‘Do the Best’ But Mind the Myriad Laws: Grappling With COVID Vaccination Issues

Health Care Compliance Association (HCCA)
Contact

Health Care Compliance Association (HCCA)

Report on Patient Privacy 21, no. 6 (June 2021)

“For the first time in the history of the United States, an employer is forcing an employee to participate in an experimental vaccine trial as a condition for continued employment.”

So begins the provocative lawsuit filed against Methodist Hospital System in Houston by 117 employees who do not want to be vaccinated against COVID-19.[1] Despite the assertion, workers are not being asked—or forced—into a study.[2] But until the case is decided, health care organizations will want to move cautiously regarding COVID-19 vaccinations, while ensuring they comply with employment as well as privacy laws—among others.

To better understand the details, RPP spoke to Joseph Lazzarotti, a principal in the Berkeley Heights, New Jersey, office of Jackson Lewis PC. Lazzarotti founded and directs its Privacy, Data and Cybersecurity Practice Group and is also a part of the firm’s Employee Benefits Practice Group.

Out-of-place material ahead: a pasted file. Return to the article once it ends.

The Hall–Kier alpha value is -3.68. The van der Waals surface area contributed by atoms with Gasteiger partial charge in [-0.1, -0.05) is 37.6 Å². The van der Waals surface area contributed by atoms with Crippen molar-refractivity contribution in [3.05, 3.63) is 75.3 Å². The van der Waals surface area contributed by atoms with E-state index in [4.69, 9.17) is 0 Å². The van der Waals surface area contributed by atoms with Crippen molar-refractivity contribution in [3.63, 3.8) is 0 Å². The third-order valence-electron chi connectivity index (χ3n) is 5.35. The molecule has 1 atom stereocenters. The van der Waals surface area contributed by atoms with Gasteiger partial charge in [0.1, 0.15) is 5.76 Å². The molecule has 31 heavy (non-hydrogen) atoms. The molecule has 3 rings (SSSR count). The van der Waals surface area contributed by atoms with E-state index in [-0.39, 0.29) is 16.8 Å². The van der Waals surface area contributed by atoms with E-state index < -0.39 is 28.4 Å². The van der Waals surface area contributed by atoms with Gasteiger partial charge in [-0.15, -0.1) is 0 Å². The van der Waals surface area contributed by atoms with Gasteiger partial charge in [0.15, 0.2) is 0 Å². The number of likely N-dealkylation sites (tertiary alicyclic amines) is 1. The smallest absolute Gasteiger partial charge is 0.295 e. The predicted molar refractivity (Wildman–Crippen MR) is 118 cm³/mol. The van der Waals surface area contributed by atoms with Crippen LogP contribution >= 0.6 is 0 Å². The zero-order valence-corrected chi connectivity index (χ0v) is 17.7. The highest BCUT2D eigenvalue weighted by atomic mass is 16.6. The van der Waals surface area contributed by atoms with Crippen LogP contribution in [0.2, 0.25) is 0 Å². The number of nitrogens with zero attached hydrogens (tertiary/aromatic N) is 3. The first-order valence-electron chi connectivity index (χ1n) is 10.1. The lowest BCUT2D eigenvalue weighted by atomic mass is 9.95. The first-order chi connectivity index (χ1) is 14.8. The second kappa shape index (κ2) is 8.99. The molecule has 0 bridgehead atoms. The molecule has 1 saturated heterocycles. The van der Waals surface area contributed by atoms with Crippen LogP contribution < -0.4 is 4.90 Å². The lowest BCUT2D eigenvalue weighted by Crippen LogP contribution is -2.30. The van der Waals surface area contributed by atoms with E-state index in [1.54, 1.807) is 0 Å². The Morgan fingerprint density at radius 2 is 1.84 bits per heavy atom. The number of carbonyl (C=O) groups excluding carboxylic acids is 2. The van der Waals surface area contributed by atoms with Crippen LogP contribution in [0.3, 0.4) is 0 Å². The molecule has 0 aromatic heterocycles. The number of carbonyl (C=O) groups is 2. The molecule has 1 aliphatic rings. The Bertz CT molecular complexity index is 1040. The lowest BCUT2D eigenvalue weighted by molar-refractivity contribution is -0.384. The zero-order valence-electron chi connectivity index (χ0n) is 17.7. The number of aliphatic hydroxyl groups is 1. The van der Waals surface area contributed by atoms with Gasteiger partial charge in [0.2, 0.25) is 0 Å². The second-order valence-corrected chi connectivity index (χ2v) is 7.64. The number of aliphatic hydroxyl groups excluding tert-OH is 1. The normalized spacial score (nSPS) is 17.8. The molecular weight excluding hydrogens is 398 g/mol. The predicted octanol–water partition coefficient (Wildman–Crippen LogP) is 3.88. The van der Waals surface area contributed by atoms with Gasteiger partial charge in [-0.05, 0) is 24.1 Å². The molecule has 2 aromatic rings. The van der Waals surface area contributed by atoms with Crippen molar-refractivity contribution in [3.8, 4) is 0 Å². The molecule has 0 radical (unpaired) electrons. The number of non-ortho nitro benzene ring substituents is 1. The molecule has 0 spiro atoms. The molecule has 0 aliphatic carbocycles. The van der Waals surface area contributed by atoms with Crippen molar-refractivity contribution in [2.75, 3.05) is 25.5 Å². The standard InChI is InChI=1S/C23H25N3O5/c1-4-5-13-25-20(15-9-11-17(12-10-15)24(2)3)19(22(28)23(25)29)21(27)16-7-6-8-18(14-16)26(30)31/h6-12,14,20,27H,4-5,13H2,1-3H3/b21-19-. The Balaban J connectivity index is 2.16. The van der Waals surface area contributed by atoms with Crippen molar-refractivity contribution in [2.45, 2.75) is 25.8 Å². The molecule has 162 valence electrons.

Lazzarotti noted employers will need to pay attention to more than just HIPAA. Regulations and guidance issued by the Equal Employment Opportunity Commission (EEOC) are also in play, as can be state laws.

RPP: What positions are health care employers taking toward mandating a COVID-19 vaccine?

JL: A significant consideration for a lot of health care organizations that I’m seeing is the Food and Drug Administration (FDA) grant of emergency use authorization for the vaccines. So people are still kind of squeamish about mandating them. I suspect that, if that changes to full approval, we will see more mandate it.